Creativity and excitement about learning are so innate in children, so how or why is it that we, as educators (present company included), can do or say things – usually inadvertently – to stifle it?
Thanks to my two year old daughter, I have had Sesame Street’s “Letter of the Day” song stuck in my head for weeks. If you aren’t familiar, click here (Warning: It’s really catchy!). For the record, when we hear the song in my house, the letter of the day is always “M” because we only watch one episode over and over again. The girl is 2 and she likes what she likes. (I’m sure parents can relate)
At the risk of sounding like an overly proud parent, I must preface this blog post that my daughter recognizes all of the letters of the alphabet, knows their sounds, reads them when she sees them, and is a very clever witty little girl. Because of this, she can and has made a joke of the aforementioned “Letter of the Day” song. How? Sometimes when my wife or I sing the song to get her to choose a letter and when we get to the part where it comes time to say that letter, she looks at us with a frighteningly deviant smile and yells “CRANBERRY” (which is then followed by hysterical laughter).
Why have I shared this? As I use my winter break to regenerate for the next part of the school year, I began thinking about that awesome learning innocence in children, my own included, and their willingness to take risks, experiment, or answer a question without fear of ridicule or rejection. In their minds, the possibilities of what an answer can be or what something can do is limitless. There is no worry about logic or reason, they just want to share what is on their mind, ask a question, or make (what they believe is) a really funny joke/play on words.
Unfortunately, as we grow older, the social acceptability of these healthy risk taking behaviors seems to diminish; however, the innocent love of learning and creative thinking should remain strong, and, as educators, it is important to do what we can to keep it that way by remember a few ideas. They are this:
Learning is collaborative. We learn from others. Though the “copy cat world” is discouraged, a variation on something someone says or does turns out to be revolutionary (beg, borrow, steal, right?). The wheel has really never been reinvented (still round), but the right tire treads make a difference on a snowy road.
Learning is messy/loud. When I taught general music, some of the very best learning activities for my students came from stations (workshop). I would have students creating patterns on tone bars, composing on keyboard instruments, reviewing fundamentals with percussion auxiliary, and learning theory through music games. There were days when a cacophony of sound would echo down the hallway and it was by most accounts, anything but musical. Students experimented, tried new things, succeeded and failed, revised ideas, got frustrated, asked endless questions, and when it came time for summative assessment at the end of the unit, they demonstrated the knowledge and skills and I had hoped they would acquire.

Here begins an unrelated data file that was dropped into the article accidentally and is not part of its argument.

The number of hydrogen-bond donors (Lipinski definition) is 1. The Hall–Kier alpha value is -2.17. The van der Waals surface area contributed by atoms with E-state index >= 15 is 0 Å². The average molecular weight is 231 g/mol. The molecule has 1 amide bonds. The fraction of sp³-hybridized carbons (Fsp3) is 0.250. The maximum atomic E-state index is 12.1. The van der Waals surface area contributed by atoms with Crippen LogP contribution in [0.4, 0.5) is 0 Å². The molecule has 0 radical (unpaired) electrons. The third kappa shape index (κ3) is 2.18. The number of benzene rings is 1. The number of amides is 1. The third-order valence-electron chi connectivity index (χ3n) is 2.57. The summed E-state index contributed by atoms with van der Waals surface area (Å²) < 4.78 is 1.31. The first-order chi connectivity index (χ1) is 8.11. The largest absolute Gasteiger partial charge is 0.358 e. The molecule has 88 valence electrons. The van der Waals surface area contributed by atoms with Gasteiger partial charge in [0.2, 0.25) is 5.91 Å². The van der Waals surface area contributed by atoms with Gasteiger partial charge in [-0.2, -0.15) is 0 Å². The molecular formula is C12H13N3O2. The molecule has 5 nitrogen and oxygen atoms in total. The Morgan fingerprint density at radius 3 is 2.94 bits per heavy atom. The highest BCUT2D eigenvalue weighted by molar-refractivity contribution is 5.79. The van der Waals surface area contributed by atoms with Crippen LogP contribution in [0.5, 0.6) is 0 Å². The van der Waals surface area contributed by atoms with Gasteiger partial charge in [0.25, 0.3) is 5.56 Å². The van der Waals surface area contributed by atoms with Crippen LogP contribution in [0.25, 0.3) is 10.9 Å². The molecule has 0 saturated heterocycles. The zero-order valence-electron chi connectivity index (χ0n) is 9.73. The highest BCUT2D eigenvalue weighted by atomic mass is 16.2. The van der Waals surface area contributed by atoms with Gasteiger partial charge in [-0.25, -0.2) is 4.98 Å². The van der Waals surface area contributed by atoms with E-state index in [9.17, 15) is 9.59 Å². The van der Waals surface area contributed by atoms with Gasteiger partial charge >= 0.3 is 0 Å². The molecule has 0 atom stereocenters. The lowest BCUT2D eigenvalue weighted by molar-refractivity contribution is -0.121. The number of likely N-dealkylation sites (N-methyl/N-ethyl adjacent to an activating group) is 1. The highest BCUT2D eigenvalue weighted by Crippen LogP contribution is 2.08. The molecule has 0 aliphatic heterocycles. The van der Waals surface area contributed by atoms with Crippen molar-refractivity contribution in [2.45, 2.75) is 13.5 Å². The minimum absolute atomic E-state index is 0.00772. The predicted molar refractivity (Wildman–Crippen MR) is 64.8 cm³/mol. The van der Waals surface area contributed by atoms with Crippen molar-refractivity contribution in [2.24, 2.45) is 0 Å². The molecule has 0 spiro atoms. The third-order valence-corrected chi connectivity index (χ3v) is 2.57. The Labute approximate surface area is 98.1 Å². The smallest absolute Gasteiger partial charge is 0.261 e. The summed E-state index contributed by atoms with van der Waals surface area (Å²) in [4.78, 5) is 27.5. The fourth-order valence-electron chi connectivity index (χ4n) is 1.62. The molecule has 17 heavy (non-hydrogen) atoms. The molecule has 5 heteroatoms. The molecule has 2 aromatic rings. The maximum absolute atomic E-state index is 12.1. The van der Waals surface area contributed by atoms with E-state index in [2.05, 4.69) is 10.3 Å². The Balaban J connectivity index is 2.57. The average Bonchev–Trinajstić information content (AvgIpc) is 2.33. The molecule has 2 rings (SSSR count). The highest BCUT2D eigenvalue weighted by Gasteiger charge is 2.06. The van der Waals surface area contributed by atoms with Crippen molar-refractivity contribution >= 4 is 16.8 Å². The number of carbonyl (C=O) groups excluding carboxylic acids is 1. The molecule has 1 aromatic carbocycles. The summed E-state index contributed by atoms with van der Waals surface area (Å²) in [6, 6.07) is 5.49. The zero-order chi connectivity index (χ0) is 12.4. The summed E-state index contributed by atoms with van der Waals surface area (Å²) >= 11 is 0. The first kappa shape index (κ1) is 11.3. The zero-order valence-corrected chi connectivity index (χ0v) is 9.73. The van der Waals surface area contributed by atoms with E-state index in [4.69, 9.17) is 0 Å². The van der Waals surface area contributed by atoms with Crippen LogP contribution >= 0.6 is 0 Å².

Great learning is organized chaos (and fun). With learning stations or any project based/group task, there is weeks of preparation training students on how to work in groups. There are hours spent designing supports that ensure students are able to manipulate resources so when they are in those stations, they can focus on the content and not just the tasks. The classroom environment itself will be respectful and conducive to learning, but despite all this, there will STILL be times when it will seem crazy because of the excitement about learning.
It’s tempting to tell kids to be careful, to tell them to be quiet down when they get loud (learning noise!), or to be nervous about them failing. Get over that. Often times, what a teacher thinks is a disaster (because it feels like chaos) is the best day for students because they were able to let loose and engage in an authentic learning process that was FUN.
Learning requires good feedback. This is key. I will say it again: This is key. How we set up the activity, outline criteria, and respond to our students when they have questions and working sets the tone for learning. Asking questions that require an explanation of thinking and help students arrive at an answer (even if it is wrong) without explicitly giving it away is important.
A student can’t just hear, “that’s good,” or “try agin, ” because those phrases don’t have context or meaning. Feedback has to be meaningful and specific so that it guides students through the learning process. Explain what is good and why it is good or why a student needs to try again. One of my favorite questions that I see on many math classroom walls/anchor charts is: Does your answer make sense? If a student is multiplying whole numbers and the product is smaller than the multiplicand and/or multiplier, clearly some re-thinking needs to occur. We learn through constant feedback. If something goes well, we continue on. If something goes poorly, we learn more through solving problems and trying new things.
So let me ask…
What are your “Letter of the Day” moments with your kids (students or children)?
What will you do next time when someone answers “CRANBERRY” and gives that overly complex answer (that might look like attention seeking in a classroom, but shows a lot of thought behind what is said).
What will you do to make sure you continue that natural flame for learning and spark creativity? Are you doing all you can, in action and words, to encourage and not stifle?
Dance far away.
Now clap your hands.
To the letter of the day. Clap, clap.
What’s the letter? Clap, clap.
What’s the letter? Clap, clap, clap, clap.
What’s the letter? (4X)
The letter of the day is…